GRUMBACH, ANTOINE (1942– ), French architect and town planner. Born in Oran, Algeria, Grumbach, a graduate of the Paris Ecole des Beaux-Arts (1967), focused mainly on public housing projects and public transportation (the Bibliothèque subway station of the Meteor line in Paris, transformation of the peripheral Paris boulevards for the creation of a new trolley line). Grumbach devoted his formative years mainly to writing, developing a theory of the influence of collective memory on urban landscape, leading to his social and humanistic approach to urbanism. His participation in the Roma Interrota exhibition in 1977 following his detailed study of the traditional urban fabric of Paris was a turning point in his theoretical development; from that time on he advocated the integration of new buildings in the existing urban matrix, as he views this integration as the unique means of connecting what is new to the social and collective memory of the city.
A. Grumbach, "Figurer par la ruine l'espace de l'absence," in: Travail de mémoire 1914–1998 (1999), 105–9; exhibition booklets: "Antoine Grumbach ou l'art de la mémoire collective"; A. Vidler, "Antoine Grumbach, le laboratoire de l'imaginaire," Centre Georges Pompidou; "Antoine Grumbach," Coll. Jalons, Centre Georges Pompidou.
[Dror Franck Sullaper (2nd ed.)]
"Grumbach, Antoine." Encyclopaedia Judaica. . Encyclopedia.com. (November 20, 2018). https://www.encyclopedia.com/religion/encyclopedias-almanacs-transcripts-and-maps/grumbach-antoine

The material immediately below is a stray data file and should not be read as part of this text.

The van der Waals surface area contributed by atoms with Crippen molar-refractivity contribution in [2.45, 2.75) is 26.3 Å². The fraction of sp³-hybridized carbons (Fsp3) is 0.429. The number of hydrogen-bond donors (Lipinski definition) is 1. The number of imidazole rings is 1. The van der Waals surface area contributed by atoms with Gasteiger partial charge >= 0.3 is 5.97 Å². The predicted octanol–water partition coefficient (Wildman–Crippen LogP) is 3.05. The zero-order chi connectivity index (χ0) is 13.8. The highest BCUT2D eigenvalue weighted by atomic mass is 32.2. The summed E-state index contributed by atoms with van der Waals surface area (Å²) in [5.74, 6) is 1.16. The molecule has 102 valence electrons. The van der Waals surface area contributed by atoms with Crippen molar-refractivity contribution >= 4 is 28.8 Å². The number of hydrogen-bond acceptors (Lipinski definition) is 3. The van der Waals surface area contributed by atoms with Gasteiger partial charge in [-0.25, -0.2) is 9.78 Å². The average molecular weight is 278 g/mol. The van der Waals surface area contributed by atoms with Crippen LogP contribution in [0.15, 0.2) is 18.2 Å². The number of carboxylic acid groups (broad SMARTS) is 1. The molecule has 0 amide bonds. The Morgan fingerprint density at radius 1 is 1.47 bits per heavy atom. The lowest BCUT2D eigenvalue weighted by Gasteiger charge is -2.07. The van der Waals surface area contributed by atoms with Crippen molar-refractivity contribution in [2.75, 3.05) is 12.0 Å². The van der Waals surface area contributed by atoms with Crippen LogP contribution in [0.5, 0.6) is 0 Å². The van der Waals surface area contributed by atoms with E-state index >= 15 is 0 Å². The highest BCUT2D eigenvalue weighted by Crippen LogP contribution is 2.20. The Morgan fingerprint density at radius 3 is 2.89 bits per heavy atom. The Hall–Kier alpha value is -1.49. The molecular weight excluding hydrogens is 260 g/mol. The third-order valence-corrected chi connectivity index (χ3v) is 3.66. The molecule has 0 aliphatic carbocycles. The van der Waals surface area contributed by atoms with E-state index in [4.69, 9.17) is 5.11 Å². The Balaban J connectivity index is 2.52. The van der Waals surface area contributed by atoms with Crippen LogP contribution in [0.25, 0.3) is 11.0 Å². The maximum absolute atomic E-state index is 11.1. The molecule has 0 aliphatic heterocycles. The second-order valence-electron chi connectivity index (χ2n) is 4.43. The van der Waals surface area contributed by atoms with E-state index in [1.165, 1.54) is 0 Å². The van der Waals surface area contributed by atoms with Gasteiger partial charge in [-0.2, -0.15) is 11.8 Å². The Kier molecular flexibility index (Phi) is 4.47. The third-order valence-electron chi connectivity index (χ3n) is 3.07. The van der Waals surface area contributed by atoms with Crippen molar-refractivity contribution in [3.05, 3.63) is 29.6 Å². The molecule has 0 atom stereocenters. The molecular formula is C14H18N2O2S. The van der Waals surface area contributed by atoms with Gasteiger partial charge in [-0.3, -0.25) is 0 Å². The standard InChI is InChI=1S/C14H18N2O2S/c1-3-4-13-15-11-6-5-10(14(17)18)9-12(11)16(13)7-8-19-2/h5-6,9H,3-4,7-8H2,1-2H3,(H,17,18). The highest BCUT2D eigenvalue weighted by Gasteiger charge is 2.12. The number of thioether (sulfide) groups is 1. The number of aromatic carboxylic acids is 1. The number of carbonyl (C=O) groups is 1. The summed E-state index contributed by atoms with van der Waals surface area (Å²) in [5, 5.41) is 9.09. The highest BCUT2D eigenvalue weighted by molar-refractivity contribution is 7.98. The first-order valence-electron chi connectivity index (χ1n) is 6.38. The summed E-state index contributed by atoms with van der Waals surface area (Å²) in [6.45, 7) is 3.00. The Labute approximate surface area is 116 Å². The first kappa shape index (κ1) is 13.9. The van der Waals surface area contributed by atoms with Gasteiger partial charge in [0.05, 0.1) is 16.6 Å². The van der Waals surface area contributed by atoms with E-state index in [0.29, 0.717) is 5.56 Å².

"Grumbach, Antoine." Encyclopaedia Judaica. . Retrieved November 20, 2018 from Encyclopedia.com: https://www.encyclopedia.com/religion/encyclopedias-almanacs-transcripts-and-maps/grumbach-antoine
Encyclopedia.com gives you the ability to cite reference entries and articles according to common styles from the Modern Language Association (MLA), The Chicago Manual of Style, and the American Psychological Association (APA).
Within the “Cite this article” tool, pick a style to see how all available information looks when formatted according to that style. Then, copy and paste the text into your bibliography or works cited list.
Because each style has its own formatting nuances that evolve over time and not all information is available for every reference entry or article, Encyclopedia.com cannot guarantee each citation it generates. Therefore, it’s best to use Encyclopedia.com citations as a starting point before checking the style against your school or publication’s requirements and the most-recent information available at these sites:
Modern Language Association
The Chicago Manual of Style
American Psychological Association
- Most online reference entries and articles do not have page numbers. Therefore, that information is unavailable for most Encyclopedia.com content. However, the date of retrieval is often important. Refer to each style’s convention regarding the best way to format page numbers and retrieval dates.
- In addition to the MLA, Chicago, and APA styles, your school, university, publication, or institution may have its own requirements for citations. Therefore, be sure to refer to those guidelines when editing your bibliography or works cited list.